Parenting in the Pandemic: I know I shouldn’t compare but…

Sometimes I worry that Lucas is falling behind.

I’m sure every parent worries about this. I worry he’s short for his age. I worry that he’s too skinny. I worry that he’s hyperactive, or that he has behavioral problems.

I know I shouldn’t compare, but what parent doesn’t? That little girl reads so well, but it’s okay because she’s much older than Lucas. This little boy is reading on his own, but wait he’s younger! Why is that cousin so much taller? Why is this kid’s handwriting so much neater? Oh wow that kid draws so well, I think ruefully as I look at my son’s scrawls all over paper.

I worry that isolation has caused his development to slow down, even stall. I worry that the lack of sunshine and exercise is keeping his body small and thin. I worry because he’s still not properly toilet-trained.

I know all parents worry. I know we’re always told not to compare our kids to others, that each child develops differently. I know all the stories about so and so genius who didn’t read or didn’t speak until they were X years old. I know personalities and temperaments and learning styles are different for each child, and experiences and environments affect children in different ways.

That doesn’t stop me from worrying. Why doesn’t my son like using his potty? Are other children as talkative and willful as he? Oh my God is he eating enough vegetables? Most of the time I’m too distracted by the tedium of daily life to worry about these things, but there are days when the anxiety creeps in and I worry that we’re not doing enough to teach our son and to help him grow and develop. There are days when we scold him for not listening or for some other transgression, and I worry that we’re hurting his emotional development. There are days when he watches YouTube Kids all day, and I worry that he’s turning into a zombie, that we’ve turned into those parents who let the screen babysit our child.

And then I read an interesting article on, and this stood out to me:

Trying to predict how a child will turn out based on choices made by their parents is like trying to predict a hurricane from the flap of a butterfly’s wings.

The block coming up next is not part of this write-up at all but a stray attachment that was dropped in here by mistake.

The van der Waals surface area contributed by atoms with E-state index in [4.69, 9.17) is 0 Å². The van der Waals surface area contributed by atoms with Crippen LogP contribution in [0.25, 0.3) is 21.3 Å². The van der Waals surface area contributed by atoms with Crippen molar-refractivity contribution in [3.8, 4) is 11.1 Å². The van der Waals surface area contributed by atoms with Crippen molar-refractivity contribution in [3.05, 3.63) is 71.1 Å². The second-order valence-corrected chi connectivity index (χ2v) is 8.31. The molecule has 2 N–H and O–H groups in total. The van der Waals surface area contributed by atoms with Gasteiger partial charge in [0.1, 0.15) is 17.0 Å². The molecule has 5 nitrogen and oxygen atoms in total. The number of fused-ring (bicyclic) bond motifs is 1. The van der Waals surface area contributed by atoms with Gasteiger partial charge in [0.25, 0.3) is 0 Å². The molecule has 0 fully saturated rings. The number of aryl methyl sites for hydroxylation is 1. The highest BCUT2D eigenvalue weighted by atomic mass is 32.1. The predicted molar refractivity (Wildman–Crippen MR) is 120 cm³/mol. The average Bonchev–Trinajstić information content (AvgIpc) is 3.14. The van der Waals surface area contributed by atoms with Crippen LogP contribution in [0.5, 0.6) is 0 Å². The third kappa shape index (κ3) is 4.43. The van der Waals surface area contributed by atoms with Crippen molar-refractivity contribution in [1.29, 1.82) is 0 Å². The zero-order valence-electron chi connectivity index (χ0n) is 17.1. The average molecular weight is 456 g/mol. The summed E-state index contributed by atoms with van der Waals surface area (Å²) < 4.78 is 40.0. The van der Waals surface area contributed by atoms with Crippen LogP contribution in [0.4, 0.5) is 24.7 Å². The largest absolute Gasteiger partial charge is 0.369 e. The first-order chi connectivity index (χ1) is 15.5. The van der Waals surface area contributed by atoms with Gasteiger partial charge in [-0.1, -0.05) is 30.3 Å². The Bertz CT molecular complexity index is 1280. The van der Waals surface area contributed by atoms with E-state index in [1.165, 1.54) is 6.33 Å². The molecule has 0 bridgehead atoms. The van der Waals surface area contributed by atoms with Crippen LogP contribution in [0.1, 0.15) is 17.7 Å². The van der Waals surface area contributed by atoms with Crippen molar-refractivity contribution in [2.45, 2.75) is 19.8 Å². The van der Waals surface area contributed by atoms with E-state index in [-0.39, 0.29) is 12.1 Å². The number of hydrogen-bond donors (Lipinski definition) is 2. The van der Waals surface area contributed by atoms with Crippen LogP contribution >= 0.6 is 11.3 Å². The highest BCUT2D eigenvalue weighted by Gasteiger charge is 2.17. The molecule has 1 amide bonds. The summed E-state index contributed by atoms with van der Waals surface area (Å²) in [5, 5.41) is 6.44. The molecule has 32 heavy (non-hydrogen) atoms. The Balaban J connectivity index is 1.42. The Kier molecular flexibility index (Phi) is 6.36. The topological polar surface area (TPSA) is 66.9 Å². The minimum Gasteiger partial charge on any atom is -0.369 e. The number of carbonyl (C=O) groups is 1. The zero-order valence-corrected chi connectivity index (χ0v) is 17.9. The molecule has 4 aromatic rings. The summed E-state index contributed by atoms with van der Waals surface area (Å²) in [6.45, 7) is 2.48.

Do you know about the proverbial butterfly that flaps its wings in China, perturbing the atmosphere just enough to shift wind currents that they end up fueling a hurricane in the Caribbean six weeks later?

If you are a parent, you are the butterfly flapping your wings. Your child is the hurricane, a breathtaking force of nature. You will shape the person your child becomes — just like the butterfly shapes the hurricane — in complex, seemingly unpredictable but powerful ways. The hurricane wouldn’t exist without the butterfly.

You might ask, “What about all the successful parents who have successful children? Or the struggling parents who have struggling children?”

They seem to show the power of parenting, but children are shaped by many forces that they grow up with and that are often intertwined — forces like genes, peers and culture. This makes it hard to know which forces influence who children become.

Yuko Munakata PhD

I remember that my son actually loves math, quite unlike me and Oneal. I remember my son’s creativity, his love of stories, his enthusiasm for helping others. I remember his relentless curiosity, and his fascination with, well, everything. I remember how he loves trying new food and doing things by himself. I remember his affection for people and his love of animals.

One night, he wanted to take apart his Paw Patrol car, so he could see how it works. He kept insisting I get him a screwdriver, and he wanted to remove all the panels underneath.

Every day, several times a day, he’ll randomly say, “Mommy? I love you,” as he’s playing or walking past me to get a snack. Every day he says something funny or witty. Every day he asks questions that baffle us and make us laugh.

Every day, he shows me and reminds me that he’s absorbing so much, turning things over in his head, connecting the dots and figuring things out.

I worry, but every day he makes me think, maybe we’re not doing so badly after all.

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